DDM Films update - 09/09/2023

DDM Films update - 09/09/2023
The view out my window.

Looking for projects and an older one about my grandma

So with all that in mind, I am looking for my next project. If you know someone who would be interesting for to meet, I'm always game to throw a rock at the water and see what the heck happens. Or if you just have a gut feeling that a conversation might go somewhere, feel free to reach out.

It’s the kind of morning that only happens in late summer: a chilled breeze breaks an otherwise torpid heat. The air carries scents of a few recently fallen leaves. Grey skies give way to a darker horizon where lightning flashes before I’ve had a sip of my first cup of coffee. The house that my girlfriend and I live in is nestled into tall, North Carolina pine trees, and, surrounding the windows, is every shade of green imaginable. Chartreuse on top of olive on top of forest green on top of lime and emerald create a tapestry, an abstraction. This morning the hues take on a muted effect from the clouded light, reminiscent of a log-format codec (forgive the technical jargon), compressed colors, from the Sony cinema camera staring at me pointedly.

I’m writing at my computer and listening to a steady rain.

I have not filmed anything in a couple months now, which always makes me a bit stir crazy. We finished the film about dance choreographer Tony Johnson a couple of months ago, and I’ve set about finding my next documentary project, which is a unique task in and of itself. Finding a project to which I can commit a considerable chunk of time and resources is not easy. It requires patience and space for experimentation, something that often gets disrupted by the routine of daily life. I am constantly searching for ideas and turning them over in my head, playing them out over the next couple of years, asking myself: can I commit to that?

Meetings and encounters with people often inspire me. Great projects come from great conversations. I listen eagerly and ask a lot of questions. People will say interesting things if you listen. Not everything that people say is interesting, but in between statements you find original thoughts. I’m always probing.  I spend a lot of hours in conversations with friends, colleagues, acquaintances, strangers, etc. I go to bars, restaurants, coffee shops, parties, really anywhere there may be people who interest me. I poke around, ask questions, and see what comes of it.

I also start projects that never come to fruition. I’ve started a number of projects that just haven’t stuck for one reason or another. I usually know early in the process, thankfully, whether it’s something I can commit to. But, I will often shoot scenes and edit various sequences to test the concept and feel out if it’s something I want to take on. Then, when I decided later it’s not going to work, I’m left with half-edited sequences and raw footage on hard drives. My drives and Vimeo account are full of partially completed projects, interviews, clips etc., most of which no one besides me ever sees.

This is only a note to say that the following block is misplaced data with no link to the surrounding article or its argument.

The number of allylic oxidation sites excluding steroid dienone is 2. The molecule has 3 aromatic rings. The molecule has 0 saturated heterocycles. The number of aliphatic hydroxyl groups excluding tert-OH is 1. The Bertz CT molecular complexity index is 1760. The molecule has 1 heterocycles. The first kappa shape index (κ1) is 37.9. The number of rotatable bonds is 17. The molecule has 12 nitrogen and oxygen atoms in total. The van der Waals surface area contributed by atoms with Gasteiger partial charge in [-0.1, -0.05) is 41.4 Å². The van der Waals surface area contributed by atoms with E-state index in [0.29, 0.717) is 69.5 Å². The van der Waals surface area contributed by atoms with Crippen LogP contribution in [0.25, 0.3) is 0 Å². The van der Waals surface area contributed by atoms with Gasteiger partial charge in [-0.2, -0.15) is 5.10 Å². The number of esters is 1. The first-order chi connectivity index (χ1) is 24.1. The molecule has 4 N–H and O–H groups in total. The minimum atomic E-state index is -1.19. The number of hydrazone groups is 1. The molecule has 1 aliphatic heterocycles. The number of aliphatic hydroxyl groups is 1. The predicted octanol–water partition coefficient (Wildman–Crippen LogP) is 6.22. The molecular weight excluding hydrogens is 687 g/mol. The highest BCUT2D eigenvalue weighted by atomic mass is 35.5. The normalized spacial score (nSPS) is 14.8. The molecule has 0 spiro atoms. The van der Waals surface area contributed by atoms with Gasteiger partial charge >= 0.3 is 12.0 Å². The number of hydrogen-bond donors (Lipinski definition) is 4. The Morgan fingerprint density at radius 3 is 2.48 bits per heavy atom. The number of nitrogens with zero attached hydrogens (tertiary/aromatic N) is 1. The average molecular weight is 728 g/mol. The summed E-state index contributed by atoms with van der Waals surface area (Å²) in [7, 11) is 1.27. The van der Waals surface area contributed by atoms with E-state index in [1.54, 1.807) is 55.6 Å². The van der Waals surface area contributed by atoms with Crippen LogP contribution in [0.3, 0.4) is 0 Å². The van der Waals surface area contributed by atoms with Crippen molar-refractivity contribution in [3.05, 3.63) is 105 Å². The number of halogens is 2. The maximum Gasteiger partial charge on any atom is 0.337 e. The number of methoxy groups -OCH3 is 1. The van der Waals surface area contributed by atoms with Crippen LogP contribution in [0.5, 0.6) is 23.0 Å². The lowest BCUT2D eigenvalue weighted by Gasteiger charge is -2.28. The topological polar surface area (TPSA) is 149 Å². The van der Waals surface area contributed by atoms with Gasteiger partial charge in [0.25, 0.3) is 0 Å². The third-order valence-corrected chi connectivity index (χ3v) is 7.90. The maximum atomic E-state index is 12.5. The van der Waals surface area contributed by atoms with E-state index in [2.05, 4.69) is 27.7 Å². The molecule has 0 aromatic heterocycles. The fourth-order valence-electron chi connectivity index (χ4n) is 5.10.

On occasion, I’ll actually just make a whole short movie, not really even intended for an audience, while “looking” for my next project. In 2017, I was in the exact position I find myself now: in-between projects and having conversations to try to find my next one. One of these conversations was with my grandma who lived in Washington D.C. Over the phone, she mentioned to me that she hadn't been back to her hometown for nearly 40 years. I asked her if she would be willing to take me and tell me about her childhood. She agreed. So, I found myself heading up to Washington to accompany my grandma all the way up to Rousess Point, New York. I figured I should film her story while I had the chance. And, as it turned out, it was the last time she ever traveled before she passed away in 2018, so I’m seriously glad I filmed our trip together.

Here's the edited project below– it's not really edited for a wide audience. It's more edited in a way that allows my family to have this as a memory of my grandma. Forgive the length if you watch it. As Twain said, "if I had more time, I would have written a shorter letter."

Visit this link if the below vimeo link doesn't work.

To be honest, there is not really one process that I use to find my next project. It’s just kind of how I live my life. And then as I go, projects come up organically. But that's not to say that it comes easy. Organic is not easy. In fact, it takes a lot of effort. Finding projects requires a respect for small details that will lead you to a bigger story. Not to be too cheesy, but it’s a bit like skipping rocks (if skipping rocks took a long time and was a lot harder). You take a while to find a rock. You look for the right shape, the right weight, the right feel in your hand. Then you position yourself, breathe deep, and hurl it, angled slightly, at the surface of the water. There are no guarantees as it makes contact, but you are hoping for a long, beautiful sequence in which the rock lurches forward, as if with a mind of its own, from one spot to the next, kissing the surface as it goes. 5, 10, 15, 20 times it might touch the water before disappearing with a “plunk”. You breathe a little heavy and watch the ripples move outward quietly, slowly, and you marvel at the motion.

So with all that in mind, I am looking for my next project. If you know someone who would be interesting for to meet, I'm always game to throw a rock at the water and see what the heck happens. Or if you just have a gut feeling that a conversation might go somewhere, feel free to reach out.

Stay in touch,
-David

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